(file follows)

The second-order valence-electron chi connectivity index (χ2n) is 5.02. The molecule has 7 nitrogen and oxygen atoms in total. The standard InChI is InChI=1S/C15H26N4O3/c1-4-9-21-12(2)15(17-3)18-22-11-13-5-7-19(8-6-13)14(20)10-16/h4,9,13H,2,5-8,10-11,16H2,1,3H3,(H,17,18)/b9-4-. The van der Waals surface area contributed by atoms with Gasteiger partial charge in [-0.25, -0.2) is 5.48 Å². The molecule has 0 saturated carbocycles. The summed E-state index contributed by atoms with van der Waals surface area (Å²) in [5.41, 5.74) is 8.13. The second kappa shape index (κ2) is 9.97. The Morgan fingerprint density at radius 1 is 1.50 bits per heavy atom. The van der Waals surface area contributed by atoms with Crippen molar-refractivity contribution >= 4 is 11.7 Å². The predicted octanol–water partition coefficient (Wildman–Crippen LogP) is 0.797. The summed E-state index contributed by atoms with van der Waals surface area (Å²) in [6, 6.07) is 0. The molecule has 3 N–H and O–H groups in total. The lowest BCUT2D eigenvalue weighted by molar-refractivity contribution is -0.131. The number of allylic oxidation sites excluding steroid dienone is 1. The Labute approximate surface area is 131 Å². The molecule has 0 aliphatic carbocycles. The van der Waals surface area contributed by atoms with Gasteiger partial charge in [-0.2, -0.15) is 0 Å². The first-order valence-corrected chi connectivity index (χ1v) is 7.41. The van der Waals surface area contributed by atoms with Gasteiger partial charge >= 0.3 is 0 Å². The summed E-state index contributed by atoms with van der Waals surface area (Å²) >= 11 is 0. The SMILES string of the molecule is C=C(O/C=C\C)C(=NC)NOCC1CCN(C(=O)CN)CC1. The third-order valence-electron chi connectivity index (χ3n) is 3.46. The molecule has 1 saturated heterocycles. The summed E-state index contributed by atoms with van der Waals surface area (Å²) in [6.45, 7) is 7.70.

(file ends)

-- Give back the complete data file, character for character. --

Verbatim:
The second-order valence-electron chi connectivity index (χ2n) is 5.02. The molecule has 7 nitrogen and oxygen atoms in total. The standard InChI is InChI=1S/C15H26N4O3/c1-4-9-21-12(2)15(17-3)18-22-11-13-5-7-19(8-6-13)14(20)10-16/h4,9,13H,2,5-8,10-11,16H2,1,3H3,(H,17,18)/b9-4-. The van der Waals surface area contributed by atoms with Gasteiger partial charge in [-0.25, -0.2) is 5.48 Å². The molecule has 0 saturated carbocycles. The summed E-state index contributed by atoms with van der Waals surface area (Å²) in [5.41, 5.74) is 8.13. The second kappa shape index (κ2) is 9.97. The Morgan fingerprint density at radius 1 is 1.50 bits per heavy atom. The van der Waals surface area contributed by atoms with Crippen molar-refractivity contribution >= 4 is 11.7 Å². The predicted octanol–water partition coefficient (Wildman–Crippen LogP) is 0.797. The summed E-state index contributed by atoms with van der Waals surface area (Å²) in [6, 6.07) is 0. The molecule has 3 N–H and O–H groups in total. The lowest BCUT2D eigenvalue weighted by molar-refractivity contribution is -0.131. The number of allylic oxidation sites excluding steroid dienone is 1. The Labute approximate surface area is 131 Å². The molecule has 0 aliphatic carbocycles. The van der Waals surface area contributed by atoms with Gasteiger partial charge in [-0.2, -0.15) is 0 Å². The first-order valence-corrected chi connectivity index (χ1v) is 7.41. The van der Waals surface area contributed by atoms with Gasteiger partial charge >= 0.3 is 0 Å². The summed E-state index contributed by atoms with van der Waals surface area (Å²) >= 11 is 0. The SMILES string of the molecule is C=C(O/C=C\C)C(=NC)NOCC1CCN(C(=O)CN)CC1. The third-order valence-electron chi connectivity index (χ3n) is 3.46. The molecule has 1 saturated heterocycles. The summed E-state index contributed by atoms with van der Waals surface area (Å²) in [6.45, 7) is 7.70.